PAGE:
electron and proton density, respectively.
I take the cooling time at a constant pressure
for a fully ionized post-shock gas.
For the flow time I take
which is about the time
required for the high post shock pressure to
re-accelerate the post shock gas.
Relating the shock temperature to the speed of a fully ionized solar
composition wind, and taking the density from Eq. (1),
The reacceleration distance is shorter than ,
and the reacceleration
time shorter than
Also, the shock is oblique, and less of the wind kinetic energy is thermalized.
Therefore, the value given in Eq. (3) is a lower limit.
From Eqs. (1)-(3) the following conclusions can be drawn.
- The density in the surface layer of disks around YSOs can
be higher than that in the jet, influencing its propagation.
The main modes of interaction are thereby entraining of the disk's mass
by the jets, a process that slows down the region of the jets
entraining the mass, and deflection of the jet's outskirts
via a strong shock, a process which recollimates the jet and which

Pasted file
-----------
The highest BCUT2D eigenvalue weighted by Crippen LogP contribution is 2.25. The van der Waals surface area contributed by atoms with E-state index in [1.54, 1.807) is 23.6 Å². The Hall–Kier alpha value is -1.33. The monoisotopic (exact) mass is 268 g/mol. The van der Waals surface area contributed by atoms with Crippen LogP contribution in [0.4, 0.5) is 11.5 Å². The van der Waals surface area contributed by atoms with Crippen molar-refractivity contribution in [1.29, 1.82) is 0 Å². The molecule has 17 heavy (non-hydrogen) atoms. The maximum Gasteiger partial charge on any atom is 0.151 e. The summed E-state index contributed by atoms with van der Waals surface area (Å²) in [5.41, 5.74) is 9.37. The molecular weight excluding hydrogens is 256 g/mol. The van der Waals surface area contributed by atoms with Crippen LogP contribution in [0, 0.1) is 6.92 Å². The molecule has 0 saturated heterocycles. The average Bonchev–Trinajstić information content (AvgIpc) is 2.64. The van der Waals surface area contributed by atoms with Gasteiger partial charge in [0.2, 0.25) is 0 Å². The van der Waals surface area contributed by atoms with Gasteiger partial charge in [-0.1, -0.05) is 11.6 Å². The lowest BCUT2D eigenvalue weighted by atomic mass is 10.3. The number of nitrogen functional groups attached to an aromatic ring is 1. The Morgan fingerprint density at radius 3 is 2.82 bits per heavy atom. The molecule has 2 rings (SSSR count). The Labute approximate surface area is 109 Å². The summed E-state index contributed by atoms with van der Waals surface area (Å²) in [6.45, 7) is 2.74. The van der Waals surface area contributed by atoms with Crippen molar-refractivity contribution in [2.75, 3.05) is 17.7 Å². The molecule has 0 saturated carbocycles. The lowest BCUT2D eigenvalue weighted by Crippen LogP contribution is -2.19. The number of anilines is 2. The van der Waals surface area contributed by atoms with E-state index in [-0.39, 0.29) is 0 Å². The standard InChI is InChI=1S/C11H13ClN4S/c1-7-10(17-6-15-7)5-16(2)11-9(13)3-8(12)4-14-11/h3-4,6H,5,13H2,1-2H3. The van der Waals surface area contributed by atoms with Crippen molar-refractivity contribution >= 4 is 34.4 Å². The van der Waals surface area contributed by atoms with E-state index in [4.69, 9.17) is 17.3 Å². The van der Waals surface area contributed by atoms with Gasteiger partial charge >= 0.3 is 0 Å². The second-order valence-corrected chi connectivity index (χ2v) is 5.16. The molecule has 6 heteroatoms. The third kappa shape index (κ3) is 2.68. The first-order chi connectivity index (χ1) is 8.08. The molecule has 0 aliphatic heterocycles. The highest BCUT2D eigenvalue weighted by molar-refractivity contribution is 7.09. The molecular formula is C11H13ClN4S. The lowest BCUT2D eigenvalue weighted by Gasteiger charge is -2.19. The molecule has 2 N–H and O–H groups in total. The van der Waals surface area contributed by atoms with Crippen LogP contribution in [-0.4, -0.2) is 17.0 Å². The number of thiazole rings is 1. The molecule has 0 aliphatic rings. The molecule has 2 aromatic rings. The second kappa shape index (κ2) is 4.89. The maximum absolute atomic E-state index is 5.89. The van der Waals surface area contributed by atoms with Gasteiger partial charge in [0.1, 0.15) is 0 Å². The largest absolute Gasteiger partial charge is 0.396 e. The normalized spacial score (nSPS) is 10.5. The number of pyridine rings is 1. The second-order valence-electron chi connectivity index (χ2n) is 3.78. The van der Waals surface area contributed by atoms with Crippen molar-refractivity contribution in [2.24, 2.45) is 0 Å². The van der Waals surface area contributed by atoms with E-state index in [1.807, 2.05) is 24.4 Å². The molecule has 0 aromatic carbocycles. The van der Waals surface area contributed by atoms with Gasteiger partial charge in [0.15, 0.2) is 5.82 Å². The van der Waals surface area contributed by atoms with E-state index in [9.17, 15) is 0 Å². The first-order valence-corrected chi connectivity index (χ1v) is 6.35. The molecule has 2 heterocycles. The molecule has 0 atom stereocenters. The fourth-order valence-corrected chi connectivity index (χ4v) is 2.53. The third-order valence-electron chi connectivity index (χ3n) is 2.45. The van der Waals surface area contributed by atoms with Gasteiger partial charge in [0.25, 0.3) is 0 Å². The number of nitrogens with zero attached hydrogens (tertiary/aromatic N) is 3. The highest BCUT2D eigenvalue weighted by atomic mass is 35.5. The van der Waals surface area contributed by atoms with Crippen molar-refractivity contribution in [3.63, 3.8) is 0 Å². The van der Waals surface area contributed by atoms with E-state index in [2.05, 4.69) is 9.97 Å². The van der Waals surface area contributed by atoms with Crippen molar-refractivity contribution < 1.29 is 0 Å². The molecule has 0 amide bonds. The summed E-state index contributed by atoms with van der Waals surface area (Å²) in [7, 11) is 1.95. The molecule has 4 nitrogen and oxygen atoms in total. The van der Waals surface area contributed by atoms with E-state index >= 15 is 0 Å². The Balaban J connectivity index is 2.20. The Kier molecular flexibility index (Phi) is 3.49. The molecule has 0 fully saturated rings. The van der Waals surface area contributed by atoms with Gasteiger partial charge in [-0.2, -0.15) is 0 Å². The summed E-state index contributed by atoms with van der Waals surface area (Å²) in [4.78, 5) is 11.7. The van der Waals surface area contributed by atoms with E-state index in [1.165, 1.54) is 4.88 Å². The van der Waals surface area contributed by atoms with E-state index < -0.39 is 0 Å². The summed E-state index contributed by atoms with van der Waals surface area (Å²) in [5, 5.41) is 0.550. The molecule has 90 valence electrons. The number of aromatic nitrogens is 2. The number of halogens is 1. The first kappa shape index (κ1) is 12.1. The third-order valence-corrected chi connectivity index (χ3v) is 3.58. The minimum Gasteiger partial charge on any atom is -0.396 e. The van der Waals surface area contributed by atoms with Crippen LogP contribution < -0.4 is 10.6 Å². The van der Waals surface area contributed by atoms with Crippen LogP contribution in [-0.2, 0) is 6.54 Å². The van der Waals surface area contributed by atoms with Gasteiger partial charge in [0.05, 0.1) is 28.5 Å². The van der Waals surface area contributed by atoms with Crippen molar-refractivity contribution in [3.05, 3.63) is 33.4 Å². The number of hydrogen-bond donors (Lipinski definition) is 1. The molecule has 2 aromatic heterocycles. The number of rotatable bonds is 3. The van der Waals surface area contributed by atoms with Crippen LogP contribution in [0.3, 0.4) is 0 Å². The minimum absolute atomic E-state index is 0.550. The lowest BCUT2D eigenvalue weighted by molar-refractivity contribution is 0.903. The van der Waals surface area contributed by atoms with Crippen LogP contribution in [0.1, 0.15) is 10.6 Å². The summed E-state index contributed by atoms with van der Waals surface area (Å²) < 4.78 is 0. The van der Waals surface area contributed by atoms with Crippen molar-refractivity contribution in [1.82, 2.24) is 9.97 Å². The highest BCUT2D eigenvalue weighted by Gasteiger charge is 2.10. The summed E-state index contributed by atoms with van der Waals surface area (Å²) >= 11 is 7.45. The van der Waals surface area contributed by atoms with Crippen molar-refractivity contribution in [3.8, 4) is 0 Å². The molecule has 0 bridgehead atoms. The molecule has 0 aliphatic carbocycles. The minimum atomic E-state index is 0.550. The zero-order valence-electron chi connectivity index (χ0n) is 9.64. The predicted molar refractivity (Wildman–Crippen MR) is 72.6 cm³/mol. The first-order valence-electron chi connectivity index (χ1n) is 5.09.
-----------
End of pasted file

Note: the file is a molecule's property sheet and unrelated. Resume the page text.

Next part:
may deflect somewhat the jet.
- The shocked material is heated to soft X-ray emission temperatures
and can cool on a longer time scale than the time it is
that is, there is an adiabatic-type flow.
Note that the fraction of the mass in the jet that is
shocked to X-ray emitting temperature is very low, as only the
outskirts of the jets are shocked.
Pressure gradient then collimates the inner regions of the jet,
and entrainment slows the jet down.
Therefore, X-ray emission from the shocked region will be weak,
which is compatible with the Chandra observations of
Getman et al. (2002), who find that the presence or absence of an outflow
does not appear to produce any difference in the X-ray properties
- The relatively small energy loss implies that the re-acclerated
gas reaches velocity close to its original speed.